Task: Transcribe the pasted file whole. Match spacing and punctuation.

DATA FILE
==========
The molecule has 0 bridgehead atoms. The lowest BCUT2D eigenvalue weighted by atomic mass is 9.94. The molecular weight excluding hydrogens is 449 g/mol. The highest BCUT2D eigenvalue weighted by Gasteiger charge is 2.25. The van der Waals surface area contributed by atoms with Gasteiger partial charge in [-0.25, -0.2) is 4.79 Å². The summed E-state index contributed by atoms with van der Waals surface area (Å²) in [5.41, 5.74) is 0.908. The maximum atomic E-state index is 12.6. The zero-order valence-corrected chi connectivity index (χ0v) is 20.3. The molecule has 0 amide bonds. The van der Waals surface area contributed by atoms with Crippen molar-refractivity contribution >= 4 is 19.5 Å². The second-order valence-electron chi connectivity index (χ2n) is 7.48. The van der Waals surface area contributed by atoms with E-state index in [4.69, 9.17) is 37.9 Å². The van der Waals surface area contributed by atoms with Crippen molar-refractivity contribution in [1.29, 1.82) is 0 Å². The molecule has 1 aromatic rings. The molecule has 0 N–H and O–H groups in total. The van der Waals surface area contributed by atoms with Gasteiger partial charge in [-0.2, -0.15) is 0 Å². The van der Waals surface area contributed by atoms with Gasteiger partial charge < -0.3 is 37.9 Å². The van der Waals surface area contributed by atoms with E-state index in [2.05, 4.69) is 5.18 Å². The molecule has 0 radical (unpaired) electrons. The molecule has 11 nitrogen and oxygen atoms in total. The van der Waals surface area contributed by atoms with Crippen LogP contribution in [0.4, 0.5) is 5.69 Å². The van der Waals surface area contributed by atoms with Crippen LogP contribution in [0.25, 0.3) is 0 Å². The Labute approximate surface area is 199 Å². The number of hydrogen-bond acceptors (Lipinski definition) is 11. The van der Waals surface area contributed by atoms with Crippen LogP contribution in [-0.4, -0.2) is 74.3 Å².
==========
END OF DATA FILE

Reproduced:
The molecule has 0 bridgehead atoms. The lowest BCUT2D eigenvalue weighted by atomic mass is 9.94. The molecular weight excluding hydrogens is 449 g/mol. The highest BCUT2D eigenvalue weighted by Gasteiger charge is 2.25. The van der Waals surface area contributed by atoms with Gasteiger partial charge in [-0.25, -0.2) is 4.79 Å². The summed E-state index contributed by atoms with van der Waals surface area (Å²) in [5.41, 5.74) is 0.908. The maximum atomic E-state index is 12.6. The zero-order valence-corrected chi connectivity index (χ0v) is 20.3. The molecule has 0 amide bonds. The van der Waals surface area contributed by atoms with Crippen molar-refractivity contribution >= 4 is 19.5 Å². The second-order valence-electron chi connectivity index (χ2n) is 7.48. The van der Waals surface area contributed by atoms with E-state index in [4.69, 9.17) is 37.9 Å². The van der Waals surface area contributed by atoms with Crippen molar-refractivity contribution in [1.29, 1.82) is 0 Å². The molecule has 1 aromatic rings. The molecule has 0 N–H and O–H groups in total. The van der Waals surface area contributed by atoms with Gasteiger partial charge in [-0.2, -0.15) is 0 Å². The van der Waals surface area contributed by atoms with Gasteiger partial charge < -0.3 is 37.9 Å². The van der Waals surface area contributed by atoms with E-state index in [2.05, 4.69) is 5.18 Å². The molecule has 0 radical (unpaired) electrons. The molecule has 11 nitrogen and oxygen atoms in total. The van der Waals surface area contributed by atoms with Crippen LogP contribution in [0.4, 0.5) is 5.69 Å². The van der Waals surface area contributed by atoms with Crippen LogP contribution in [0.25, 0.3) is 0 Å². The Labute approximate surface area is 199 Å². The number of hydrogen-bond acceptors (Lipinski definition) is 11. The van der Waals surface area contributed by atoms with Crippen LogP contribution in [-0.4, -0.2) is 74.3 Å².